Most mornings for more than two pandemic-filled years, Mike Westhoff woke up early, had breakfast, and then at 7 a.m. sat down on his bed with a pen and yellow legal pad to do something he never had. He used to write for hours every day.
He wrote about listening with Bill Belichick, a youth assistant for the New York Giants, as Indiana basketball coach Bob Knight taught footwork. He wrote about having a chair reserved only for Don Shula’s Wednesday night meeting in his Miami Dolphins office.
“what did you get?” Shula will ask to present his special teams plan for Westhof.
Westhoff wrote about coaching on a team with quarterback Dan Marino (“Experience of a Lifetime”), wrote about how the New York Jets didn’t use Tim Tebow as planned (a “disgrace and a mess”) and wrote That’s how friendship with Dolphins executive Bill Parcells ended when Parcells sent a letter to the league accusing Westhoff of violating league rules by going to Dolphins practice in retirement and then rejoining the Jets the following week. Gone.
Westhoff wrote, “With a pathetic, hen-letter, he destroyed what I believed was a great relationship.”
Westhoff was always surprisingly open and opinionated as a special team coach, and he is no different in this book, “Figure It Out: My Thirty-Two Year Journey While Revolutionizing Pro Football’s Special Teams.” He says that Jets (and later Dolphins) general manager Mike Tannenbaum took him “from a championship-level team to a bulls-operation”, with decisions such as dropping Westhoff from the 2012 draft process.
Westhoff prides itself on coaching creative special teams before today’s restrictive rules and by helping them discover talent for them. Take rookie Bernie Parmali. Shula cut him out in 1992. Paperwork was to be filed the next day at 1 pm
Westhoff asked Parmali to come the next morning to practice. He asked Reggie Robbie to drive a line to guarantee a return. Westhoff said, “Parmali made a tackle that “looked like an explosion,” and he played in the NFL for nine years.
These are the stories Westhoff tells with himself at the center. He always had a healthy ego. When Jimmy Johnson retired from the Dolphins after the 1999 season, Westhoff discussed succession planning with owner H. Wayne Huizenga in an empty team cafeteria.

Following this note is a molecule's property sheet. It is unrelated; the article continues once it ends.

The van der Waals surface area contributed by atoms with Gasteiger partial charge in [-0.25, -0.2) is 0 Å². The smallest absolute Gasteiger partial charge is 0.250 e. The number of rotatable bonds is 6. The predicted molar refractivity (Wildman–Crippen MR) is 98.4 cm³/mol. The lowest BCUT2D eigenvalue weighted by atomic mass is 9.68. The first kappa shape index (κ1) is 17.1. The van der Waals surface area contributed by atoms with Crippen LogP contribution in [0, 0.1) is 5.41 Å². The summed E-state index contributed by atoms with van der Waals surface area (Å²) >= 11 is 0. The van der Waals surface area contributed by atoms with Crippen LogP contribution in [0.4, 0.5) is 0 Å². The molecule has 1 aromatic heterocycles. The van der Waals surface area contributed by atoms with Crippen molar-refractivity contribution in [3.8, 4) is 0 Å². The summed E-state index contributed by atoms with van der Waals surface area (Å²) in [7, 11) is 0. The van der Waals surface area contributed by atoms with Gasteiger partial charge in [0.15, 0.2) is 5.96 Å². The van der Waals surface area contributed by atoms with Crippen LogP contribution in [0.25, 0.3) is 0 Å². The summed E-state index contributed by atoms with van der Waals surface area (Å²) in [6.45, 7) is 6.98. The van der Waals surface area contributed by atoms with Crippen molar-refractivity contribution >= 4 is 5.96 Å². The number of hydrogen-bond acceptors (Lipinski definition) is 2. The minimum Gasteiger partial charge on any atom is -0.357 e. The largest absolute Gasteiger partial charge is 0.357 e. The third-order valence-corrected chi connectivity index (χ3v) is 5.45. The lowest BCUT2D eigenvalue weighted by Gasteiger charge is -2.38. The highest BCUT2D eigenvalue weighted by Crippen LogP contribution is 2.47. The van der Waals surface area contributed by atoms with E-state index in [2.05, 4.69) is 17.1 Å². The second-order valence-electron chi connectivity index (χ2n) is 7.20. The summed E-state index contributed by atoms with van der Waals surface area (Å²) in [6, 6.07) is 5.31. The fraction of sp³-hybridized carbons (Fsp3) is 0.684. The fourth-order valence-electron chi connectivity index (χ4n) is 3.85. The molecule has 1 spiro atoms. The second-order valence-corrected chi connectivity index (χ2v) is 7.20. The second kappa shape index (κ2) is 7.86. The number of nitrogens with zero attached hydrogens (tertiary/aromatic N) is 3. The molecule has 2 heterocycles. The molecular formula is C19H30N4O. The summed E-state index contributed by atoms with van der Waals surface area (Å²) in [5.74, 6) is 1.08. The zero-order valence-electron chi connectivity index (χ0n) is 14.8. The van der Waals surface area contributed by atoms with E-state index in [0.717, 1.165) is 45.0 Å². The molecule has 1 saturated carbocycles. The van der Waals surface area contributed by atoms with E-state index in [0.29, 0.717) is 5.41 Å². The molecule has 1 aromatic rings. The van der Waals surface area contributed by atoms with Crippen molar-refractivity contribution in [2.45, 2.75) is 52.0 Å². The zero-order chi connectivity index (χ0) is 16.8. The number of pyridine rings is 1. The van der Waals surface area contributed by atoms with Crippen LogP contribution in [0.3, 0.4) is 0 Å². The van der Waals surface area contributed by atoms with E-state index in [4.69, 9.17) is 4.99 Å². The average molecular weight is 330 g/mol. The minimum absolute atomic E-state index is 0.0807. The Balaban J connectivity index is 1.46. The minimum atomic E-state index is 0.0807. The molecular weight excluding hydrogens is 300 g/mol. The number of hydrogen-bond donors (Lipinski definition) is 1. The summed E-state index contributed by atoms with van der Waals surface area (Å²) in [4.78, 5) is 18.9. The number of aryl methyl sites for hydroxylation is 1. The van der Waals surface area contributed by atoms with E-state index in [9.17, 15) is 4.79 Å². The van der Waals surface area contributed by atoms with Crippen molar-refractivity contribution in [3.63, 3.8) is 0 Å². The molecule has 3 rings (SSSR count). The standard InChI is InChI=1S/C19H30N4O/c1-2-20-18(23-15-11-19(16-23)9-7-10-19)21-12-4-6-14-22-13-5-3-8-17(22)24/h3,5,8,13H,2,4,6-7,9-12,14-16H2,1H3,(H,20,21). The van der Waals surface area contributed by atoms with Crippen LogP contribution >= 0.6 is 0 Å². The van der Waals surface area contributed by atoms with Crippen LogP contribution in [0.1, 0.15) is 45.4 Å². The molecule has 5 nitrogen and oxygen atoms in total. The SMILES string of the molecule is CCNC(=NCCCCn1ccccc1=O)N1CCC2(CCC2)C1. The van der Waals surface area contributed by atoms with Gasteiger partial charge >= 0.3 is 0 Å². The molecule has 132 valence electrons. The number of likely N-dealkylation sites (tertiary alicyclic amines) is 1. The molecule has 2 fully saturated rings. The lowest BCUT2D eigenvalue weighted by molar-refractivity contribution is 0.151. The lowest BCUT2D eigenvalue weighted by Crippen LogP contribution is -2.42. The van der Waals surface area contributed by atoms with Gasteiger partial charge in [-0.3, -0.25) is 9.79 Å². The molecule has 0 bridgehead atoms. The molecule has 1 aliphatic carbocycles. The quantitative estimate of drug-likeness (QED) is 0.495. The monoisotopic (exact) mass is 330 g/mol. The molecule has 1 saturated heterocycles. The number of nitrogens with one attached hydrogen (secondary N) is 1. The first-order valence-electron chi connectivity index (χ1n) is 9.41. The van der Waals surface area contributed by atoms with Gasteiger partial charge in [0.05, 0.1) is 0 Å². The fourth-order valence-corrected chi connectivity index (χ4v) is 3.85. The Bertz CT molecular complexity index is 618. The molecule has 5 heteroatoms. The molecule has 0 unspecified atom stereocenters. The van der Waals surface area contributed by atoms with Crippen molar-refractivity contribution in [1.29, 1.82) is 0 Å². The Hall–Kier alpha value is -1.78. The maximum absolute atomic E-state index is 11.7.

Westhoff will be the head coach. Merino will play. Indianapolis assistant Jean Huey will bring a shotgun offense created for sculptor Peyton Manning to the help of a stable Merino.
“Dan could have played two more years at Shotgun,” Westhoff said.
Huizenga chose Dave Vanstead. Westhoff left for the Jets a year before Sean Peyton ended his career with the New Orleans Saints. So his book is a football journey. even more.
“The biggest battle of my life,” he titled a chapter that began in 1988 at age 40 with surgery for back and leg pain. His iliac artery was accidentally cut in the surgery. He started bleeding on the surgical table.
“They cut me off and put a tube in my heart, pumping blood into the main artery to keep me alive,” he said.
A doctor entered the room, performed surgery and saved Westhoff’s life. This did not resolve the back and leg pain, which was diagnosed as an egg-shaped, cancerous tumor in his leg.
Thus began another chapter in his life – and his book. He went to Boston, where a new procedure meant his leg was not amputated but made with two metal plates, 25 screws and 60 staples.
He underwent chemotherapy, coached the dolphins and threw them on the far side of the field. He lost the hair, the weight – everything but hope. Some thought football lost its sight in that fight.
“Coaching saved me,” he says. “Coach Shula did not see me as a cancer survivor. He made me see who I could be again. He treated me as if I was not sick. It allowed me to see myself that way too. ,
Westhoff began with few rules for special teams in the NFL, up to the point that the goal of his punt teams was to block an opponent at the Gatorade table. As he once told NFL commissioner Roger Goodell, his career kickoff and punts were nearly kicked out of the game.
“Mike, you’re the last person who can complain, because they’re changing because of you,” Goodell said.
He laughs, his career is done, his pen down, his opinion still strong. He participated in dolphin minicamp exercise in June. his thoughts?
“I wasn’t overly impressed,” he said. “They have a long way to go.”
As their title says, “Figure It Out.”